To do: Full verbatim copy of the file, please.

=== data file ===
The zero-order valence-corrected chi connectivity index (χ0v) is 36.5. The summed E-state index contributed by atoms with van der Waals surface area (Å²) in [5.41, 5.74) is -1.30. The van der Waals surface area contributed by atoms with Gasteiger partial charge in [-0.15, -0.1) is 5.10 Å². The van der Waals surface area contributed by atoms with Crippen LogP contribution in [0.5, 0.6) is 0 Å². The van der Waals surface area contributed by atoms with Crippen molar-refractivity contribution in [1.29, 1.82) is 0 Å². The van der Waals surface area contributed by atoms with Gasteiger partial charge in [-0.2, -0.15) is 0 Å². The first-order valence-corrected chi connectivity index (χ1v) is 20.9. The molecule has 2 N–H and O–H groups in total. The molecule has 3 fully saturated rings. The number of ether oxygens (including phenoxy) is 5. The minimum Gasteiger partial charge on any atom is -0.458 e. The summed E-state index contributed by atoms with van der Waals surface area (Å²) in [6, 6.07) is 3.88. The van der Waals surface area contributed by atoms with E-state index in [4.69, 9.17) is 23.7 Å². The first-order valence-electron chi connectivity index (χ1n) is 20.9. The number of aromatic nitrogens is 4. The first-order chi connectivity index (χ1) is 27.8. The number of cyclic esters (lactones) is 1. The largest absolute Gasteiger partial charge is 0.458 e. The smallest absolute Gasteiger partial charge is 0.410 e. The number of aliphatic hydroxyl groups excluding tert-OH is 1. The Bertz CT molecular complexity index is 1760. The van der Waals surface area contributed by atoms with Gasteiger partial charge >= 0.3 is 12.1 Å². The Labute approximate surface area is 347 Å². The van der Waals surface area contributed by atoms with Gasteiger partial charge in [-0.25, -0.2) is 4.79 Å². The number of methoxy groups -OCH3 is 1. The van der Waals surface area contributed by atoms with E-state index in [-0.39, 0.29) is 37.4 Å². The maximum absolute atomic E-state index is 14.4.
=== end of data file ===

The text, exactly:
The zero-order valence-corrected chi connectivity index (χ0v) is 36.5. The summed E-state index contributed by atoms with van der Waals surface area (Å²) in [5.41, 5.74) is -1.30. The van der Waals surface area contributed by atoms with Gasteiger partial charge in [-0.15, -0.1) is 5.10 Å². The van der Waals surface area contributed by atoms with Crippen LogP contribution in [0.5, 0.6) is 0 Å². The van der Waals surface area contributed by atoms with Crippen molar-refractivity contribution in [1.29, 1.82) is 0 Å². The van der Waals surface area contributed by atoms with Gasteiger partial charge in [-0.2, -0.15) is 0 Å². The first-order valence-corrected chi connectivity index (χ1v) is 20.9. The molecule has 2 N–H and O–H groups in total. The molecule has 3 fully saturated rings. The number of ether oxygens (including phenoxy) is 5. The minimum Gasteiger partial charge on any atom is -0.458 e. The summed E-state index contributed by atoms with van der Waals surface area (Å²) in [6, 6.07) is 3.88. The van der Waals surface area contributed by atoms with E-state index in [4.69, 9.17) is 23.7 Å². The first-order valence-electron chi connectivity index (χ1n) is 20.9. The number of aromatic nitrogens is 4. The first-order chi connectivity index (χ1) is 27.8. The number of cyclic esters (lactones) is 1. The largest absolute Gasteiger partial charge is 0.458 e. The smallest absolute Gasteiger partial charge is 0.410 e. The number of aliphatic hydroxyl groups excluding tert-OH is 1. The Bertz CT molecular complexity index is 1760. The van der Waals surface area contributed by atoms with Gasteiger partial charge >= 0.3 is 12.1 Å². The Labute approximate surface area is 347 Å². The van der Waals surface area contributed by atoms with Gasteiger partial charge in [-0.25, -0.2) is 4.79 Å². The number of methoxy groups -OCH3 is 1. The van der Waals surface area contributed by atoms with E-state index in [-0.39, 0.29) is 37.4 Å². The maximum absolute atomic E-state index is 14.4.